Uncle Tom? Not Booker T.
August 1968 | Volume 19, Issue 5
It was also in 1901 that .Washington’s home state of Alabama rewrote its constitution, complete with a grandfather clause and, as one delegate said with satisfaction, “enough traps to catch every Negro in Africa.” Washington, who had lobbied against it with every subtle maneuver he could devise, undertook secretly to challenge it in the Supreme Court almost as soon as it was ratified. The case was eventually lost, but it was the first of a series of landmark cases that Booker Washington initiated. That southern white moderates sometimes helped him in these litigations was kept so secret that often even in his private correspondence he used assumed names. If he had worked openly in these legal fights—against disfranchisement, segregation, and peonage, and on behalf of the rights of Negroes to sit on juries—he would have been run out of the South.
Undoubtedly some of the inaccuracy in Up From Slavery was quite unintentional—the hi vied recollection of a busy man who did not take u je to look up old records and simply got mixed up on his own chronology, as most people do. Some of it was the dramatic exaggeration of a fluent speaker trying to make a point. And if in his memoir he could make comments about slavery in general through himself, he did so—even though specific facts might hot have strictly applied to his own life.
However, other facts were clearly omitted by editorial choice. There had been an earlier version of his memoirs—a book called The Story of My Life and Work —consisting mainly of press clippings strung together by a narrative that was partly ghostwritten. It was published by a midwestern firm which sold its books by subscription only, primarily to Negroes, but Washington’s white patrons saw it and Lyman Abbott, editor of the Outlook , told Washington he not only could, but should, do better. Wide distribution of a better biographical reminiscence, Abbott told him, would “do good to the cause you have at heart.” This time Washington wrote his story himself. He recorded his early life as he wanted the whole world to see it, and this is the version which has been uncritically accepted ever since.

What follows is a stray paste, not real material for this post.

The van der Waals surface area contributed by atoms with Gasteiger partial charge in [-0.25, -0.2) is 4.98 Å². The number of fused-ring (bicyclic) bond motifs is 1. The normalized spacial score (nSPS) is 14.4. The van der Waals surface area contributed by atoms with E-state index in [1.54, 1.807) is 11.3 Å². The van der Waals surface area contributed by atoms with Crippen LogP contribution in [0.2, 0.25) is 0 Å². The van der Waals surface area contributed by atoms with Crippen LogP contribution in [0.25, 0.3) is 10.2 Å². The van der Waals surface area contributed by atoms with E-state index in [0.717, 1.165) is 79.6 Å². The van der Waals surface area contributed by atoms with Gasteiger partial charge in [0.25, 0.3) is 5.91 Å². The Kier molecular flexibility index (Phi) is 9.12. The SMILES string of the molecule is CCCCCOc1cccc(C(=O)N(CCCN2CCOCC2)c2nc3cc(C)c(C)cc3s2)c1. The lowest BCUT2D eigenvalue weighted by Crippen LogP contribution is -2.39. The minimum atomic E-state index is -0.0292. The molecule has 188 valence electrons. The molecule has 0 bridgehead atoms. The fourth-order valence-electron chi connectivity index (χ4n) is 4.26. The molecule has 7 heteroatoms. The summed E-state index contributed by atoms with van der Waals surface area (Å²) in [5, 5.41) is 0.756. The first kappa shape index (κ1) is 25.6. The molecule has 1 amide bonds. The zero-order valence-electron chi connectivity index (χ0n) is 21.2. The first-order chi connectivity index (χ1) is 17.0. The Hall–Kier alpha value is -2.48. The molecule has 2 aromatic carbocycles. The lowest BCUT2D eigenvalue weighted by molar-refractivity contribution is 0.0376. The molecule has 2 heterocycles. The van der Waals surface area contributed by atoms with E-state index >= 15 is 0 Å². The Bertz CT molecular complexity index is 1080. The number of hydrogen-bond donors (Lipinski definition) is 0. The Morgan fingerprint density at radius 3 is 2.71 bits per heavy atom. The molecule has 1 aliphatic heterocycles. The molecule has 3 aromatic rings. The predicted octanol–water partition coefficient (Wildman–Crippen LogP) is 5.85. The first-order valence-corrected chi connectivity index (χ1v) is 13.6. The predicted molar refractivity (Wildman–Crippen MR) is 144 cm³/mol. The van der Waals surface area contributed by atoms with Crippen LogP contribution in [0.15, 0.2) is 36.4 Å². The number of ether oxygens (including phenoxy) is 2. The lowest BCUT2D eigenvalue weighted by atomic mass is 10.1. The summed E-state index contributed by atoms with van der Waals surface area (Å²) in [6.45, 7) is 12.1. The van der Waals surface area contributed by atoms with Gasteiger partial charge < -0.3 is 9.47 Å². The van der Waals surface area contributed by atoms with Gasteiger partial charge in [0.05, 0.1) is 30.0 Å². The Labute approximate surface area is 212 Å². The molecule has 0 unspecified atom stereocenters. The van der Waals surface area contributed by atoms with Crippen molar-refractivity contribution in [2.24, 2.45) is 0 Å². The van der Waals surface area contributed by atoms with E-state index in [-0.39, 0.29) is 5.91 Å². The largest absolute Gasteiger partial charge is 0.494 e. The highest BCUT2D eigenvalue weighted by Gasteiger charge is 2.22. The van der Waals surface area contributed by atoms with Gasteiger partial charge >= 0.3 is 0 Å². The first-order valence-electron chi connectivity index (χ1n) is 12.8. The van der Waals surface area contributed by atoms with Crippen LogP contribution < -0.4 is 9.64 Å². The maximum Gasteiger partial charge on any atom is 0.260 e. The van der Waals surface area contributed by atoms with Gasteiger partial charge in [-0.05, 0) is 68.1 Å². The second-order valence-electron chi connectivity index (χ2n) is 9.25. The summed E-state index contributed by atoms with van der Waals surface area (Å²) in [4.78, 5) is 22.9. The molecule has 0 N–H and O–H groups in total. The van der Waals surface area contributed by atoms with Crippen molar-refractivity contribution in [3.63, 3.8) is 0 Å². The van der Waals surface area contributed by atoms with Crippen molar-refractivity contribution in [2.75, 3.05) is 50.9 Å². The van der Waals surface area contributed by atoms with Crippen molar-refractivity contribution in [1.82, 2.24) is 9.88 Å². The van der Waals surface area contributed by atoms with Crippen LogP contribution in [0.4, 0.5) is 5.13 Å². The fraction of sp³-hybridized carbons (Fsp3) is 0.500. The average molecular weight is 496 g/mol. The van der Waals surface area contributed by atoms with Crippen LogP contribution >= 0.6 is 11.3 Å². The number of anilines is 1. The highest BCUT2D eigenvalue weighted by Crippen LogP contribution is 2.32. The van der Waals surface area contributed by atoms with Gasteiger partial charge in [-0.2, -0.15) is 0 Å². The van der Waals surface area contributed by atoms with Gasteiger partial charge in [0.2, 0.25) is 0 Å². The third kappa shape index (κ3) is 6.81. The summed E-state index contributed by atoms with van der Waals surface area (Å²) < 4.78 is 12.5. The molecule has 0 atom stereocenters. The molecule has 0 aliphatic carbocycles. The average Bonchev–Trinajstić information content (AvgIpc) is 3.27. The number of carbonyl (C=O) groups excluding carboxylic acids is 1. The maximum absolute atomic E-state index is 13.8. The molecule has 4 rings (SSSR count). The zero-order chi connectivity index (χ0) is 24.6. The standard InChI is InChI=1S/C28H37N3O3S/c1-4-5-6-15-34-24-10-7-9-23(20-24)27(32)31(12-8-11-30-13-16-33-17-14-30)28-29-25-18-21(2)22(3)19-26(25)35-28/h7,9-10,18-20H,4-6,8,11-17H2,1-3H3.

The story started with a very human deception: Washington concealed his real age. It was understandable that he might be unsure, because many slaves did not really know exactly how old they were—and that was a point he wanted to make. Apparently, however, Washington did know. He had told his teachers at Hampton Institute in Virginia, where he went to school and later taught, that he was born in 1856, which was true. In 1899, when he was struggling with his first autobiography, he wrote to “correct” Hampton’s record: “I am not sure of the year I was born, but recent investigations tend to show that it was about 1858 or 1859.” In the same year, when he sent in his first entry to Who’s Who , he made it “about 1859,” thus admitting to forty rather than forty-three.
Forty as a male landmark was even more pronounced back in the nineties, in days of earlier mortality. He had been almost a prodigy, one of the youngest in his class at Hampton—so young that when in 1881 he was proposed as principal of Tuskegee the trustees didn’t know whether to accept him. But now, in 1900, constant newspaper exposure had made it seem that Washington had been around for quite some time. He was even beginning to be called “the veteran leader.” But probably more than personal pride was behind his concealment of his tru^^^ge: he was constantly driven by a feeling that he had not yet done enough. As he said in the first paragraph of The Story of My Life and Work: “I hope that my life work, by reason of my present age, lies more in the future than in the past.”
1856 was actually a vintage year. A number “of babies were born in it who were to be heard from later—Sigmund Freud in Vienna; George Bernard Shaw in Dublin; and in Staunton, Virginia—not far away from Booker’s birthplace—Thomas Woodrow Wilson. Unlike the other new arrivals, Booker had only one name. It was all that was required when his owner, James Burroughs, a planter near rural Halesford, Virginia, noted the birth in the family Bible and then rode over to the Rocky Mount courthouse and registered the birth of a child to his slave Jane, on April 5.
Despite the fact that Booker was a common Virginia surname, used often for a first name, the clerk spelled it Bowker at first. So did the man who recorded James Burroughs’ estate when he died in 1861, by which time the baby had grown to be worth four hundred dollars.
The child was known as Burroughs’ Booker. He was now a member of the close-knit household of a small rural slaveholder in which black and white worked together and considered themselves one family in a feudal sense. When the Burroughs daughters wrote to Washington years later they filled their chatty letters with news of all the relatives. At their best, little Booker’s white owners were simple, direct, and kindly. He said that they were not “especially cruel… as compared with many others.”